The overall plot of Starry Eyes is pretty strong, which is why I'm sad we didn't get more of it. That stuck-in-the-mountains survival story is interesting and not something I've read a lot of in YA contemporaries although it's found in a lot of children's and adult novels. I love to see rom coms go outside the box with settings and storylines, and I think Starry Eyes set itself apart with a sexy camping adventure. I also absolutely adore Jenn's illustrated maps! Not many contemps are allowed those extra special design details by publishers. I think they added a really fun element to the book, and I thought it was cool that we could literally track Zorie and Lennon on their journey. Beautiful special touch.

A major reason I didn't love Starry Eyes is more personal, and definitely everyone else's mileage may vary here. I simply have a hard time reading books with cheating story lines. If I had known going in that affairs were such a big part of the book, I really don't think I would have read it. That's not the fault of the book or the author, just a personal preference that hit really hard. If that's a hot button topic for you too, I would give this one a pass.

Overall, I found Starry Eyes to be a mixed bag. It has really incredible highs and really frustrating low. I think my high expectations set me up for disappointment so I'll try be a bit more cautious the next time I see a book rated so highly among my friends. It's frustrating, but even when a book has all the elements we think will make us love it, sometimes the pieces don't quite fit into the wondrous final product we expect. It's a good lesson in managing expectations. But if you think Starry Eyes might be for you, by all means, give it a try! It's sexy and thoughtful and bursting with chemistry between two charming main characters. Based on the good parts, I'll definitely give Jenn's other YA books a try and hope they'll be a little more to my liking.

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About the Author:
Jenn Bennett is an award-winning author of young adult contemporary romance books, including: Alex, Approximately; The Anatomical Shape of a Heart; and Starry Eyes. She also writes romance and urban fantasy for adults (the Roaring Twenties and Arcadia Bell series). Her books have earned multiple starred reviews, won the Romance Writers of America’s prestigious RITA® Award, garnered two Reviewers’ Choice awards and a Seal of Excellence from RT Book Reviews, and been included on Publishers Weekly Best Books annual list. She lives near Atlanta with one husband and two dogs.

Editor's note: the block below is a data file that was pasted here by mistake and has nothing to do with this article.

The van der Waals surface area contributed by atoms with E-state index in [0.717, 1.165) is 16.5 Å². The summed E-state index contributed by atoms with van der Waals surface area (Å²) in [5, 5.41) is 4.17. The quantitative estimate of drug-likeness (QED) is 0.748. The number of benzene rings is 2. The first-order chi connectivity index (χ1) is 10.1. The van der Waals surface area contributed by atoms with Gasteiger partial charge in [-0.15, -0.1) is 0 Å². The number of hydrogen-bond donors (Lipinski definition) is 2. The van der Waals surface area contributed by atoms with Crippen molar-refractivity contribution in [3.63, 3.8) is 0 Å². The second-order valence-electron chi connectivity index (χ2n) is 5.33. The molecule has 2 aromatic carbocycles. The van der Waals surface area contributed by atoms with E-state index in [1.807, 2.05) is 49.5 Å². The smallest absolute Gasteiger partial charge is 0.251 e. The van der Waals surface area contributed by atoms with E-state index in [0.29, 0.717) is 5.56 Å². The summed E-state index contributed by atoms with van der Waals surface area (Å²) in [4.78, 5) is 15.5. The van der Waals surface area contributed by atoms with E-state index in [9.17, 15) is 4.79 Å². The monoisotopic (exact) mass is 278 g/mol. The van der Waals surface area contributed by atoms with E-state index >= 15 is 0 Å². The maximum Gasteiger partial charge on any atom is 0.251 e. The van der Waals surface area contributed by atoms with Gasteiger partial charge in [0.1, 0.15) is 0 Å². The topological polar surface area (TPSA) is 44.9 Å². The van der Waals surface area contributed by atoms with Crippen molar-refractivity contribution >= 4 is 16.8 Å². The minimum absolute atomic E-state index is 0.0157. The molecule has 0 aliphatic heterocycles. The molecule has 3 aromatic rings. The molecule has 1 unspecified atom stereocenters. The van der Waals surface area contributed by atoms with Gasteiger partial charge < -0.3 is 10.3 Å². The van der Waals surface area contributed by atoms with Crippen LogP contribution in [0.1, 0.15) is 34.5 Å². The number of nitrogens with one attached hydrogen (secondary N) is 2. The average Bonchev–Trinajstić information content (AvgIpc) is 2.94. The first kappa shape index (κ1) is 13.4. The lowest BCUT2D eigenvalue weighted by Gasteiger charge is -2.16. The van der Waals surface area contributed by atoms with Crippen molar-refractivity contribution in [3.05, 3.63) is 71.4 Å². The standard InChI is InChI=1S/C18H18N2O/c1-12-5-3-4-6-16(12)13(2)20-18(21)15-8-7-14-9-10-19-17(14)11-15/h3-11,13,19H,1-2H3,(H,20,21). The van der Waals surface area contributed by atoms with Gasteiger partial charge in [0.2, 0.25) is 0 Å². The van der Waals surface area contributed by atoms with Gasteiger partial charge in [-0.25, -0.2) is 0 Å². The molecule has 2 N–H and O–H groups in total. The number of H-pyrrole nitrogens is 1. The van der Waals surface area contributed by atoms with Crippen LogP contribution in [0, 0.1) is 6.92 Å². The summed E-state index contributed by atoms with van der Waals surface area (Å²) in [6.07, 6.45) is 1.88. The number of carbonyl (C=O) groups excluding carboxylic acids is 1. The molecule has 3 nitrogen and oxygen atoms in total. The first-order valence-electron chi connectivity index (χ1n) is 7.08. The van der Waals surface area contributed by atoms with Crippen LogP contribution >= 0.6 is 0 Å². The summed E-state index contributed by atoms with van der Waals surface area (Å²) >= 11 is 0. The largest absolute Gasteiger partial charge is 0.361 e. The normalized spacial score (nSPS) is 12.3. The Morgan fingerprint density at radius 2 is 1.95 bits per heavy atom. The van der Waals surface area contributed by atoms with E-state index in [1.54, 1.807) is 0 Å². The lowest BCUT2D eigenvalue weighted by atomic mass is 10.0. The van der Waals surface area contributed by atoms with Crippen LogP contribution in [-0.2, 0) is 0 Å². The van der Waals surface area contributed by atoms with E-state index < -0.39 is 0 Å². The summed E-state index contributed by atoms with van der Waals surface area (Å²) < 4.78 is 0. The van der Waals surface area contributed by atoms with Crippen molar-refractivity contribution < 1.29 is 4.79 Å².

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5 comments:

  1. Mary, I hope you love Jenn Bennett's other books. My favorite of hers is Alex, Approximately. I totally get where you're coming from with Starry Eyes. While I still liked it, it's definitely my least favorite of Bennett's. I also thought the third part was the best in the book. Zorie and Lennon's chemistry really saved the book for me!

    Genni @ Ready, Set, Read!

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    1. I hope I love her other books too! I have copies of all of them so my fingers are crossed!

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  2. I LOVED Starry Eyes and rated it five stars because I was so enamored by the chemistry between the two main protagonists, but now I wonder if I reread it if I would find the first two parts to drag because you are completely right- those parts were full of terrible decisions and terrible characters who were terrible for the sake of plot. I don't change my rating upon rereads but I think I came out of this one with rose colored glasses on because I enjoyed the ship so much but would probably be more critical during a reread.

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    1. I sometimes change my ratings during a reread, but I hope you don't like it less because of me! They definitely had a ton of chemistry, which was awesome. I just had a personal issue with a few things, but that's on me, not the book.

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  3. I have a couple Jenn Bennett books and I've heard nothing but great things about them. I look even more forward to reading this book now.